Soprano Sax (CD)


Steve Lacy

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Amoeba Review

10/08/2014

 

By Tom Skelly    If you like jazz that pushes the boundaries of trad-jazz while still retaining its connection to it, then you will surely find these jazz standard songs of interest. Nixieland jazz is a term that, by extension of New Orleans came out of Nick’s jazz club in New York City in the 1940’s. As a revival of Dixieland jazz, Nixieland’s connection to the urban environment gave it a more progressive sound. Steve Lacy got started in the Nixie tradition in the 1950’s and through his connections with Thelonious Monk, Gil Evans, and Cecil Taylor, had jumped into avant-garde jazz when he moved to Europe in 1965 and settled in Paris for most of his life. As Sidney Bechet was finishing up his career on the unruly soprano sax in the 1950’s, Lacy continued carrying the torch and became the father of modern soprano sax playing. John Coltrane picked it up upon hearing Lacy’s performances with Monk in the early 1960’s.

This is Steve Lacy’s debut album as a leader released in1958. It features exceptional performances by sidemen Buell Neidlinger, Dennis Charles, and Wynton Kelly on piano doing a tremendous solo on “Alone Together”.

I first learned of Lacy’s music in the 1980’s when I became his point man whenever he came to Los Angles with his legendary quintet or as a duo with Mal Waldron. Picking him up at the airport, getting him to his hotel and gigs at venues such as Catalina’s when she was on Cahuenga (just up the road from Amoeba Music), the Jazz Bakery, the Chino prison, and KCRW were usually the performance and interview destinations. On a Thanksgiving evening he showed and played me an album by Duke Ellington that he treasures called The Intimate Ellington from around 1970. Hearing this album helped me understand his vision of jazz.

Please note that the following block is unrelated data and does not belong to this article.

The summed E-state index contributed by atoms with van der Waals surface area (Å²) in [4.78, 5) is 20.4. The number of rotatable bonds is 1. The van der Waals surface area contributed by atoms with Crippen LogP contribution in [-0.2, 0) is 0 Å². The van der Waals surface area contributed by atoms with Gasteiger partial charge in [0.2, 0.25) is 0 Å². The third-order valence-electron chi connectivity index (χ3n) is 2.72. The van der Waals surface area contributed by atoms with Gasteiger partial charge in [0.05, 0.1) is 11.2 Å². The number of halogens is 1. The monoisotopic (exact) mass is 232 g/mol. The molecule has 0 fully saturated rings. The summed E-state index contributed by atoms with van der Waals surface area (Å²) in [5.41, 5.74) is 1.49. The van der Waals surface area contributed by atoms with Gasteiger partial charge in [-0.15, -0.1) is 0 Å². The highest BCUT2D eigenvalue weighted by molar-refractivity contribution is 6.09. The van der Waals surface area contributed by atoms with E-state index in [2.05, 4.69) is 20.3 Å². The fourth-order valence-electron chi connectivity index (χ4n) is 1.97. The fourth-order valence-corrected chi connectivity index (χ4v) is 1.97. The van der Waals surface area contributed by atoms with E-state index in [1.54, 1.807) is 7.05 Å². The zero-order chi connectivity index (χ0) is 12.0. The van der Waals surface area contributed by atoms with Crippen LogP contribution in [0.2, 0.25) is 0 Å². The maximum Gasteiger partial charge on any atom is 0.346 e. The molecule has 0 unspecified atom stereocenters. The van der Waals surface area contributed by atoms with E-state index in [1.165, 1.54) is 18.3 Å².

I consider this SOPRANO SAX album thrilling as he unhesitantly flys through the songs while expanding the contours of their melodies leaving the listener in awe of what he hears and how he delivers. This is at a time before he mastered textural flurries and Webern pointillism. His playing here is extremely chromatic and fits somewhere between the hard bop of the time, and Miles’ “Kind of Blue”. Lacy can hear things we don’t and can chop up the phrasing while making it sound as effortless as a Burt Bacharach or George Gershwin tune while keeping the challenge present.

This album will bring a smile to faces who know the songs and keep the toes tapping for those that don’t. All of Lacy’s music reflects the lost and beat generations because of its

counter-cultural travel down the back roads of the underground.

 



Track Listing



Disc 1 Titles
Artist
Length
1.
Day Dream
Steve Lacy 04:24
2.
Alone Together
Steve Lacy 06:47
3.
Work
Steve Lacy 05:26
4.
Rockin' in Rhythm
Steve Lacy 04:08
5.
Little Girl Your Daddy Is Calling You
Steve Lacy 04:34
6.
Easy to Love
Steve Lacy 08:23

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